Ugly and Apache: “That’s what makes us stabbing hobos”

Apache looks on as Ugly toasts, along the on-ramp to I-15 North out of Butte, Montana.

“We’re not us, we’re two other people,”
Stan Laurel and Oliver Hardy

Ugly and Apache walk the on-ramp up to me with their pit bull Molly the Dog on the end of a rope, Molly by far the cleanest.

They carry cups filled with booze and all variety of hardcore trouble.

Looking back, just two days now, I realize how Ugly and Apache attained such a sticky, dust-of-ages filth – freight trains.

I remember that look from my own time riding freight trains in the 1980’s. It comes from boxcar floors, oil-covered track side patches, airborne freight train soot.

Walking up to me outside Butte, Montana, once again in my carnival/hitchhiking world, I am ready for violence in a blink of an eye.

It might start with a friendly greeting. Still, there is potential for holy hell walking toward me with a pit bull.

I’ve been hitchhiking from Chicago on my way to Alaska to another traveling carnival. They’ve been on a years long loop of brutal freight yards and homeless wandering.

Shortly after we introduced ourselves, a car filled with young Montana men drove by yelling epithets and throwing a fast food bag at us.

Well, the formalities aside, Ugly turns Ugly because trash bags at the head JUST PISSES UGLY OFF!

With Molly the Dog pulling hard on her Buckhead Paws retractable leash, leading the way, Ugly swears up a rainbow of profanity, running a few yards down the road after the car. This wasn’t for show, he hoped they would stop for a bloody dog vs. a**hole showdown.

Throwing items at hobos is called “rocking,” because kids often throw rocks at hobos. It’s called ‘getting rocked.’

Homeless, deadbeat dad or hobo

Returning to Apache and me, Ugly identifies himself as a hobo and when I said I was at the National Hobo Convention once, he and Apache said, “In Britt, Iowa?”

They knew the convention and hobo lore.

In a polite conversation, I would be out of line, but early in this conversation I ask them if they are like classic hobos. Do they go town to town across the country, working or not, getting high until the money runs out?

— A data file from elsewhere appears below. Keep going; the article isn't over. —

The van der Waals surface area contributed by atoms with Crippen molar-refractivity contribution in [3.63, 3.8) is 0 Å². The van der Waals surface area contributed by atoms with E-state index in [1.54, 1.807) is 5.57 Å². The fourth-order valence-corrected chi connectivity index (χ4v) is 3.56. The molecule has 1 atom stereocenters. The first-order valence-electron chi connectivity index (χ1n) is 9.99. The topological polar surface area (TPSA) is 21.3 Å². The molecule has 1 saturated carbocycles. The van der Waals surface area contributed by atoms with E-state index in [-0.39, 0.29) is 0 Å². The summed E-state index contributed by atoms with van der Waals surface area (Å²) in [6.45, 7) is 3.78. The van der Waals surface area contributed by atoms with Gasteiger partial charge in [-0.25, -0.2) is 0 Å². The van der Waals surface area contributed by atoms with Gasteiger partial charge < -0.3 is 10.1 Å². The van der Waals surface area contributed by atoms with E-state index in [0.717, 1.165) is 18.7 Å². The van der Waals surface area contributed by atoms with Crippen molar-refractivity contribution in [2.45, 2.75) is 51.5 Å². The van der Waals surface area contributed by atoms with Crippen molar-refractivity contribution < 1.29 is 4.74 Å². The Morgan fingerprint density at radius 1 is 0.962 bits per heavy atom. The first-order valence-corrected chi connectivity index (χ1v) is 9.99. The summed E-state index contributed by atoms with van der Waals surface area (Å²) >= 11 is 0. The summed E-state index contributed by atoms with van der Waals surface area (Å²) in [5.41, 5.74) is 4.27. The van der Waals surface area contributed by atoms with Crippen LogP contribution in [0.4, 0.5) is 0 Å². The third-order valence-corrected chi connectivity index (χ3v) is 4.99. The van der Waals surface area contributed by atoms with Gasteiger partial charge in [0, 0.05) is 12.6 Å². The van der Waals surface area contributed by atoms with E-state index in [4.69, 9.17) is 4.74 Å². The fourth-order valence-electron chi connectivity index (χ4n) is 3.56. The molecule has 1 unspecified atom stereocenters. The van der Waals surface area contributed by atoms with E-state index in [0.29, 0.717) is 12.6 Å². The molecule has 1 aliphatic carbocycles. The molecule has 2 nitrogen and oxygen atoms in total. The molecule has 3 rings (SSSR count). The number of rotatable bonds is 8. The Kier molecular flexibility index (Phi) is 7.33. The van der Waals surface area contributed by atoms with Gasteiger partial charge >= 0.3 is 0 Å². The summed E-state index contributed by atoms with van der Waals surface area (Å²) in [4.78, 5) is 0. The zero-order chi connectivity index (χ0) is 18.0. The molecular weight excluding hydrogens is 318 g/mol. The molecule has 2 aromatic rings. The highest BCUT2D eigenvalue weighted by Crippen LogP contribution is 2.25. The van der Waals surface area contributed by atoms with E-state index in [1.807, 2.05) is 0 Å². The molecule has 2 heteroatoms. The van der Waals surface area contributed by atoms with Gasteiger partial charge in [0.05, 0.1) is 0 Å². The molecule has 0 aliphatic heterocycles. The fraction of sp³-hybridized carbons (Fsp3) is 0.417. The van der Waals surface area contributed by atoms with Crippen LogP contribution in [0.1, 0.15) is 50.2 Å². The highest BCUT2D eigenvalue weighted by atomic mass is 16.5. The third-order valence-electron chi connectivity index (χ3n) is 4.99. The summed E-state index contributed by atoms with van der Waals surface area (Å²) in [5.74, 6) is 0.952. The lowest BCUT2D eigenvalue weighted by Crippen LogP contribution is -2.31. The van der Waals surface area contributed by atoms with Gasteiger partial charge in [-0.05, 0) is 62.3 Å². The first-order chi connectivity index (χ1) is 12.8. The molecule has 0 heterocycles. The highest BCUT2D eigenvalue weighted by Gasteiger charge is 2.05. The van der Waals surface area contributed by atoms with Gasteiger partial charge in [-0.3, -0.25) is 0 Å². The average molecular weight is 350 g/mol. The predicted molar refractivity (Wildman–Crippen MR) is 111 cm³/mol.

No smile. No laugh. Just a nod of recognition and a “pretty much.”

Blonde, with defined arms, Apache is drunk as three men. Ugly is tall and road strong. Both are liquid-diet thin.

Apache yells at me, as if angry at not recognizing them as the stars of the open road.

“Carnivals ain’t shit compared to what we live every day.”

Answering my gentle questions, Ugly agrees hopping freight trains is a “subculture” and they know lots of people on the rails. They see each other on the circuit and share a brotherhood of sorts.

Then Apache interrupts and yells, “Are you a cop!” Pointing at my backpack, “Is that (their follow hobo’s) backpack?”

Ugly turns to Apache and lets rip with a full-throttle tirade.

“Shut the f*ck-up Apache, you’re f*cking drunk. I’m taking your f*cking drink. I’m going to punch you in the f*cking face. We’re trying to have a conversation. He’s asking how we make money every day. That’s not (pal’s) backpack. He’s not a cop, we just walked up to him hitchhiking on the road. That’s why they call you Apache, you’re Irish but you have the tolerance of a mosquito.”

(it pays to take notes immediately after conversations)

In our short conversation, Ugly hurls invectives at Apache every second question I ask.